The Ultimate Guide To Sencha Green Tea

Posted by Path Of Cha on

Ah, Sencha. Japan's most beloved tea. Found in nearly every household, every vending machine, and in every convenience store in Japan. Chances are you've had it too! As sencha is served in most Japanese restaurants and sushi bars. Often free of charge. 

 

Was it always this way? Nope. 

 

A Brief History of Sencha

 

Sencha didn't become popular in Japan until the 18th century. In fact, prior, no one even consumed sencha. Matcha (powdered green tea) was the tea of choice, albeit it was only available to the elite. This all changed when a monk named Baisao stepped on the scene and started selling brewed sencha on Kyoto's streets for a small price. To read more about the fascinating history of sencha and sencha tea ceremony (Senchado), click here

 

Sencha is the most popular tea in Japan. It can be found in every store, vending machine, and most homes. 

 

The 8 Varieties of Sencha Green Tea

 

  1. Jo Sencha — superior sencha
  2. Toku Jo Sencha — extra superior sencha
  3. Hachijuhachiya Sencha — sencha harvested after 88 days after the first day of spring (Risshun)
  4. Kabuse Sencha or Kabusecha — shaded sencha
  5. Asamushi — lightly steamed sencha
  6. Chumushi — middle steamed (30-90 seconds)
  7. Fukamushi or fukamushicha — deeply steamed sencha (1–2 minutes)
  8. Shincha or Ichibancha — first sencha harvest of the year

 

organic sencha green tea

Organic Asamushi Sencha

 

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How To Tell If Sencha Is Good Quality

 

High-quality sencha green tea has a vivid or deep green color. It is not dull. The tea leaves are thin, firm, and twisted, resembling needles. The aroma is a mix of fresh-cut grass and seaweed. The brew is a golden-green color. Lastly, the taste is deep and full of umami — a perfect balance of sweetness and astringency. 

 

The best sencha is harvested between April and May. Summer and fall harvests also exist but are usually lower in quality and price. To learn more click here.

 

How Is Sencha Processed?

 

Unlike matcha and gyokuro, sencha tea leaves grown unshaded, in full sunlight. Sencha tea leaves have a healthy amount of catechins responsible for the refreshing aroma and bitter taste. 


80% of all tea produced in Japan is sencha green tea.

 

Sencha Japanese green tea is first steamed for 15–20 seconds to prevent oxidization. Then, the leaves are rolled, shaped, and dried. This step creates the iconic needle shape of the tea leaves.

 

japanese tea field

 

Fukamushi sencha is steamed twice as long as regular Sencha. Fukamushi means "steamed for a long time." Fukamushi usually has a stronger taste and a deeper dark green color. The taste is not as fresh and grassy as regular sencha, and it's also much sweeter. 

 

What's the Best Way to Keep Sencha Fresh?

 

The best way to store sencha Japanese green tea is in an airtight, odorless container made out of steel. The container should be about the same size as the amount of tea you have, so there isn't too much air left. Unopened Japanese teas are best stored in the refrigerator. Once open, they should be stored in a dark place that's not over 70F. Read more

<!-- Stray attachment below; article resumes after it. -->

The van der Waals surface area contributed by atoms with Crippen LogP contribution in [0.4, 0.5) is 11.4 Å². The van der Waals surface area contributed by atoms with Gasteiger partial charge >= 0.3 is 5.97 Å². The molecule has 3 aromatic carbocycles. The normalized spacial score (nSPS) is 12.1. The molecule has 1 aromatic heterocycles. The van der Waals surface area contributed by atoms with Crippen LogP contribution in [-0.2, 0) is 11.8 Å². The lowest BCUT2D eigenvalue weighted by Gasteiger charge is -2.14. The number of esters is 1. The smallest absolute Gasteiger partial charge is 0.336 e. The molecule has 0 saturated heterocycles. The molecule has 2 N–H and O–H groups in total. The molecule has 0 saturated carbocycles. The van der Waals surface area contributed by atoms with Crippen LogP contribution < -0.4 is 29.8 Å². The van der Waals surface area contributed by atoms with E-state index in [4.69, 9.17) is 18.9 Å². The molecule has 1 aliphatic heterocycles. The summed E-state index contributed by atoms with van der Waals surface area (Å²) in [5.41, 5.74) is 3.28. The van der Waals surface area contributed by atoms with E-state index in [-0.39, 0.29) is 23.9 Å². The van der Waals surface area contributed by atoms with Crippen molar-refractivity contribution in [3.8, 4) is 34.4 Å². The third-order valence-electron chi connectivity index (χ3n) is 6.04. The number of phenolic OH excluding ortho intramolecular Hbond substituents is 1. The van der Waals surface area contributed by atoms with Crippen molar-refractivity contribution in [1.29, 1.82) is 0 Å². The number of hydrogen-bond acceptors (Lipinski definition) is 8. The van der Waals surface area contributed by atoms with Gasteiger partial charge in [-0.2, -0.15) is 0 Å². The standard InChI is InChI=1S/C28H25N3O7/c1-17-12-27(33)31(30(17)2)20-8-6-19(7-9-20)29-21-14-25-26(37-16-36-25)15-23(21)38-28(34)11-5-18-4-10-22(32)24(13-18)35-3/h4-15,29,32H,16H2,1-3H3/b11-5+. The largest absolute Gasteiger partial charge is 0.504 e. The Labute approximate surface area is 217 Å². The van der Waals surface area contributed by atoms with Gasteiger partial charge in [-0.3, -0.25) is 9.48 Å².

How To Brew Japanese Green Tea?

 

Brewing With Hot Water and a Kyusu:

 

  • Place 1.5 tablespoons (7 grams) of tea leaves into the kyusu
  • Pour water of 175ºF (80ºC) into the kyusu
  • Wait 1 minute for the Sencha to brew 
  • Pour tea from the kyusu into each cup little by little, alternating them, so that both cups end up with the same amount of tea and the same taste
  • For the next brew to taste its best, make sure to pour all the tea from the kyusu 

You may follow this method for three consecutive infusions.

 

Kyusu are made especially for Japanese teas like sencha. Of course, if you don't own a kyusu, feel free to use any other tea infuser you may have. Read more about kyusu here

 

Iced Sencha

 

If making iced sencha, you can enjoy the refreshing and astringent taste that it's well-known for. Brewing sencha with hot water first extracts catechins and caffeine, which aren't extracted by brewing with the koridashi or mizudashi methods. 

 

  • Place 1.5 tablespoons (7 grams) of tea leaves into the kyusu
  • Pour water of 175ºF (80ºC) into the kyusu
  • Wait 2-3 minutes for the Sencha to brew. The tea brew should be strong, as it will get diluted by the ice. 
  • Fill cups with ice
  • Pour tea from the kyusu into each cup little by little, alternating them, so that both cups end up with the same amount of tea and the same taste

 

iced japanese green tea

 

For Mizudashi Sencha (Cold-brewed Sencha):

 

  1. Place 10 grams of sencha green tea in a kyusu (or brewing vessel of choice)
  2. Add 200 ml fresh cool water
  3. Place in the fridge for 15 minutes
  4. Stir the tea leaves and wait for them to settle. This helps the tea leaves release more flavor into the water
  5. Enjoy the cold-brewed sencha tea!
  6. *For the second infusion, brew for 7 minutes.
  7.  For the third infusion, brew for 3 minutes. 

  

For Koridashi (Ice-brewed Sencha):

 

Kori Dashi refers to tea brewed with ice. While this process is slightly longer than Mizudashi, the ice is even better at extracting all those sweet tea notes.

 

  1. Place 1 gram of gyokuro tea leaves for every 30 ml of water (ice) in a brewing vessel
  2. Place the ice somewhere where it can slowly drip down on the tea leaves as it melts
  3. Wait for the ice to melt completely (in hot weather, this will take a few hours)
  4. Enjoy!

 

Read more about making cold-brewed and iced Japanese green teas here.  

 

Note: try not to drink sencha on an empty stomach. Sencha green tea is lovely when enjoyed during or after meals. If you are sensitive to caffeine, you may not want to drink it before bed. 

 


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